Lac-Mégantic disaster unlikely to happen in Winnipeg: expert
Fatal train derailment worries residents who live near rail lines
A fatal train derailment and explosion like the one that devastated Lac-Mégantic, Que., would not likely happen in Winnipeg, says a local transportation expert.
At least 13 people have died and 40 people are still missing after a runaway train carrying crude oil set off a series of explosions and flattened the town's downtown at about 1 a.m. ET Saturday.
Crude oil is transported on trains through Winnipeg on a regular basis, prompting some who live near the rail lines to wonder if a similar disaster could happen here.
"If an explosion happens, I mean, I think everybody's gone here," said Elaine Touchette, who runs a home-based daycare near Wilkes Avenue, with rail tracks running behind the home.
But Barry Prentice, a professor with the Asper School of Business at the University of Manitoba, says what happened in Quebec is very unlikely to happen on Winnipeg's rail lines.
"The speeds are very controlled, it's a major main line under tremendous supervision, and this was a very rare and unusual circumstance for a runaway train," he said Monday.
"So the chances of something like that happening in Winnipeg — notwithstanding the fact we have no hills — is very, very small."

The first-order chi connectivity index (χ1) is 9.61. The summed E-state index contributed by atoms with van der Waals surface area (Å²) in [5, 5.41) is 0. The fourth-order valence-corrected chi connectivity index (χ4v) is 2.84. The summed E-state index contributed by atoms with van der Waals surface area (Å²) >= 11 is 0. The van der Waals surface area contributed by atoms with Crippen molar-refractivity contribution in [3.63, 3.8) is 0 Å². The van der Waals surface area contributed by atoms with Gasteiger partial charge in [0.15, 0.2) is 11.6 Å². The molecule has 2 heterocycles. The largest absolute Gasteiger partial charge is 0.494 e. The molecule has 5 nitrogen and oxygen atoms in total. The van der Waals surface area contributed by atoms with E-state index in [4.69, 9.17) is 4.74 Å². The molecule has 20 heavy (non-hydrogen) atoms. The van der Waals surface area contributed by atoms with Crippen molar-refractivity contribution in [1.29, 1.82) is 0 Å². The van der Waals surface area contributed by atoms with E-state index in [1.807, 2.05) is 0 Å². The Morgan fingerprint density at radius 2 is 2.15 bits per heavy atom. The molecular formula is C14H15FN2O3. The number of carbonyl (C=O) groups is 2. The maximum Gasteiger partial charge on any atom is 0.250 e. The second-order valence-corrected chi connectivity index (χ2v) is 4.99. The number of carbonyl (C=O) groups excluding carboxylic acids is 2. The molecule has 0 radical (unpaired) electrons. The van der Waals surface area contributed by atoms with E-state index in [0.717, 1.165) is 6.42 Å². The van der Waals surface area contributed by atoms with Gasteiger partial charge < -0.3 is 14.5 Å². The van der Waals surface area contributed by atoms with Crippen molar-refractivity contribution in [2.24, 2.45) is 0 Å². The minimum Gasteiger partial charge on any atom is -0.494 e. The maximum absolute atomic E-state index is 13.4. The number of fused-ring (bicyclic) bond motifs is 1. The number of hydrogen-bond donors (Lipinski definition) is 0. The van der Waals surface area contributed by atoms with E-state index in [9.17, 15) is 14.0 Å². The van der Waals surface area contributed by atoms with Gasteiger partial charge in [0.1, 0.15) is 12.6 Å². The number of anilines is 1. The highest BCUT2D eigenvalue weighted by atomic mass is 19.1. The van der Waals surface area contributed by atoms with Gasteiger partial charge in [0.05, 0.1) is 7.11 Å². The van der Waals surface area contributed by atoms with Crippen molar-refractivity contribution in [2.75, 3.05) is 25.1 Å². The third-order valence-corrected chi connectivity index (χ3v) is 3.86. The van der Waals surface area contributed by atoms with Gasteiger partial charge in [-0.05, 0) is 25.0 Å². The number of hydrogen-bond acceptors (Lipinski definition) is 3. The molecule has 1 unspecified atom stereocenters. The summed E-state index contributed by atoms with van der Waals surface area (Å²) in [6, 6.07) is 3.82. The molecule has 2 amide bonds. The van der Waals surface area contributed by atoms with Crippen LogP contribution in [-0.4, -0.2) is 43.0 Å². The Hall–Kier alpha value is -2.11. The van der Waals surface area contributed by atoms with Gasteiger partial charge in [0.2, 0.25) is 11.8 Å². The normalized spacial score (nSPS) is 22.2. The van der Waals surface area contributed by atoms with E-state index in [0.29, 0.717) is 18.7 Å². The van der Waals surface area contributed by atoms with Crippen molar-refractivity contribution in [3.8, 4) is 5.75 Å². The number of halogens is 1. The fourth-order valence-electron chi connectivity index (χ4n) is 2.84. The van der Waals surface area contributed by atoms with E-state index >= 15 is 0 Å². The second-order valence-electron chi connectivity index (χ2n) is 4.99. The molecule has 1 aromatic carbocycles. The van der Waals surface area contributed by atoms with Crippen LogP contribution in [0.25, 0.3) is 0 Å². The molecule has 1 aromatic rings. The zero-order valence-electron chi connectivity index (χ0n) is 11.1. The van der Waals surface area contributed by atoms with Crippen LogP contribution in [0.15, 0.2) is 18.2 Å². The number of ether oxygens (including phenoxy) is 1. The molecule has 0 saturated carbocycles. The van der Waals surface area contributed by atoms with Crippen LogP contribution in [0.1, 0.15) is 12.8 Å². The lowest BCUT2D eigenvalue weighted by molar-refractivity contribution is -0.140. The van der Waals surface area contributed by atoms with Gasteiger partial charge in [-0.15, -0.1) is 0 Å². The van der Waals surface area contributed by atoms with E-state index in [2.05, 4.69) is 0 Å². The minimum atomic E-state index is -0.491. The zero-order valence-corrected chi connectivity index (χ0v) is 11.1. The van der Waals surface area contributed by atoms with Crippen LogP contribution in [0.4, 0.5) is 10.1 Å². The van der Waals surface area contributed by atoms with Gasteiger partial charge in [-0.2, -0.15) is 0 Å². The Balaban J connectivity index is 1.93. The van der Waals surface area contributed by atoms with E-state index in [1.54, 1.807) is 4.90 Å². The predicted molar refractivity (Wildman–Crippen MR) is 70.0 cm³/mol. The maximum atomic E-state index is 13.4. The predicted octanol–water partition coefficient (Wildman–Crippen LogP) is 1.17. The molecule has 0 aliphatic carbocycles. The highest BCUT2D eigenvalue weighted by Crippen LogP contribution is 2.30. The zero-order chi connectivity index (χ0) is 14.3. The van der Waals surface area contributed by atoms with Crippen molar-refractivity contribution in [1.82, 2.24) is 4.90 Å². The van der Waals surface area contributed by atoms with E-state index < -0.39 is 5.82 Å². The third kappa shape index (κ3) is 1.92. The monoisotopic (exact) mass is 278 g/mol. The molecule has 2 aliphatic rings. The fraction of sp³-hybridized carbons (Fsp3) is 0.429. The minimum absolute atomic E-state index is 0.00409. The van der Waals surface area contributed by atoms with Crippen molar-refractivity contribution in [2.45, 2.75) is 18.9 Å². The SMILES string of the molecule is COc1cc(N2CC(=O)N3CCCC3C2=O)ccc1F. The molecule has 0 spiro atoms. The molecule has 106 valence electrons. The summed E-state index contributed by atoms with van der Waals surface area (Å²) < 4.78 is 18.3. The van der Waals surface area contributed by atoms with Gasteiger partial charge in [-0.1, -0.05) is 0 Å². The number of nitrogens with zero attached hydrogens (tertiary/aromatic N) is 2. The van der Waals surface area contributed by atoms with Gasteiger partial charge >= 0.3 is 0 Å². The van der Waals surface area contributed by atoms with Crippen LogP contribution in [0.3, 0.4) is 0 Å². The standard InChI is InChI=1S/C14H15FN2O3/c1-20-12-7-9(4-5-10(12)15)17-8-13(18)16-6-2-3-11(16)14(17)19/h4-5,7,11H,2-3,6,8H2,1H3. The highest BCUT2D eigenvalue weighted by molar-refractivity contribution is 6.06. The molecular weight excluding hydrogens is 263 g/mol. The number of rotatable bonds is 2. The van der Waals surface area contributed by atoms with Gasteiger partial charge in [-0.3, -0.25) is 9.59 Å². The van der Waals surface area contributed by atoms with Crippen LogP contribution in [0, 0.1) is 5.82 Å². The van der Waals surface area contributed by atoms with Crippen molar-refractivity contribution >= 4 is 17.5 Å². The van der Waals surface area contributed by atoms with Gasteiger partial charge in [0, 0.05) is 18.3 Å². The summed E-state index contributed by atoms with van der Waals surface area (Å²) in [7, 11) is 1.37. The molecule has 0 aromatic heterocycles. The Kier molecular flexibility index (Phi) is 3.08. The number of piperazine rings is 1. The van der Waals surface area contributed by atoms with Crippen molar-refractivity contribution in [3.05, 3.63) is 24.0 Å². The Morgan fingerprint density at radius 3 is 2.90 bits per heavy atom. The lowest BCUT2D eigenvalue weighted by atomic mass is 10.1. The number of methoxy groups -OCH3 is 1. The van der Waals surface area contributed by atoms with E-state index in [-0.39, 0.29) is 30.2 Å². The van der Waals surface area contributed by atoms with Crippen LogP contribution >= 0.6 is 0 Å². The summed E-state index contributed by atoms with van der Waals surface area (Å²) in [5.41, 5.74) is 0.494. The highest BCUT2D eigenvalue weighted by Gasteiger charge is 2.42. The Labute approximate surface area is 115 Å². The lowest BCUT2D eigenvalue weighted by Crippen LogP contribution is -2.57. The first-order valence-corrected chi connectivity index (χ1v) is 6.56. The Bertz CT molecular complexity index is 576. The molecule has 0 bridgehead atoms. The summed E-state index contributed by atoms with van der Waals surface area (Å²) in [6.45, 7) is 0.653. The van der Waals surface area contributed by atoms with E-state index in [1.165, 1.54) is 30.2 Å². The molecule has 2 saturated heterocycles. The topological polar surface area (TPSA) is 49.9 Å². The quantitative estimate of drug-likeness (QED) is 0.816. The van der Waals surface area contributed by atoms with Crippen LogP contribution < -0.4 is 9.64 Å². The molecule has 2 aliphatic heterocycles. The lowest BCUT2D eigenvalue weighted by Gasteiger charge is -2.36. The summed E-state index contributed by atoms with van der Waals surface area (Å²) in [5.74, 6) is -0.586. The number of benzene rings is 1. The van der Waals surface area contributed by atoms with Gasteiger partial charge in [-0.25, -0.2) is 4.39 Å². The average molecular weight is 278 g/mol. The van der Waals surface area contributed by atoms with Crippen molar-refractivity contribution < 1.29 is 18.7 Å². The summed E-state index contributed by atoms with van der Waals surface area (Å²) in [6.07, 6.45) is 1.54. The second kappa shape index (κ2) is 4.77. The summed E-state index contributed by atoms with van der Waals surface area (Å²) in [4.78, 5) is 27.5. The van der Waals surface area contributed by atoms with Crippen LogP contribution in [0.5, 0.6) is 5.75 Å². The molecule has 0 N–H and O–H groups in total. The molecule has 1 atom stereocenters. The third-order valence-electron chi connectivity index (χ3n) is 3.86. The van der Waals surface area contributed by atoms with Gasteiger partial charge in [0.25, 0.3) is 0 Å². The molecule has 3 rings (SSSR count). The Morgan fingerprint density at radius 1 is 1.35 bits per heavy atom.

In Saturday's derailment, the train had been parked uphill of Lac-Mégantic before it somehow became loose and careened into the small community.
About 2,000 residents were forced to leave their homes. About 1,500 of them may be able to return to the community on Tuesday, according to local officials.
"Materialistic things … can be replaced, but your family and your kids and your pets can't, so that's a little nerve-wracking to hear that that many people died in such a small town and so many people are missing," said Jessica McCormick, Touchette's daughter-in-law.
The incident, which remains under investigation, has shone the spotlight on the political debate over oil transportation and Canada's rapidly expanding oil-by-rail industry, which has seen a stunning 28,000-per-cent increase over the past five years.
"This is really a function of pipelines that are not being built or oil being discovered in places without pipelines," Prentice said.
"We have this large oil reserve in the Bakken field in North Dakota and southern Saskatchewan and Manitoba where there's no pipeline serving that area. So in order to extract the oil — which happens very fast because of the fracking industry — to get to market, they use the rail lines, and it works out very economically for them."
Prentice said it may be time for government to consider re-routing rail lines outside of towns in cities.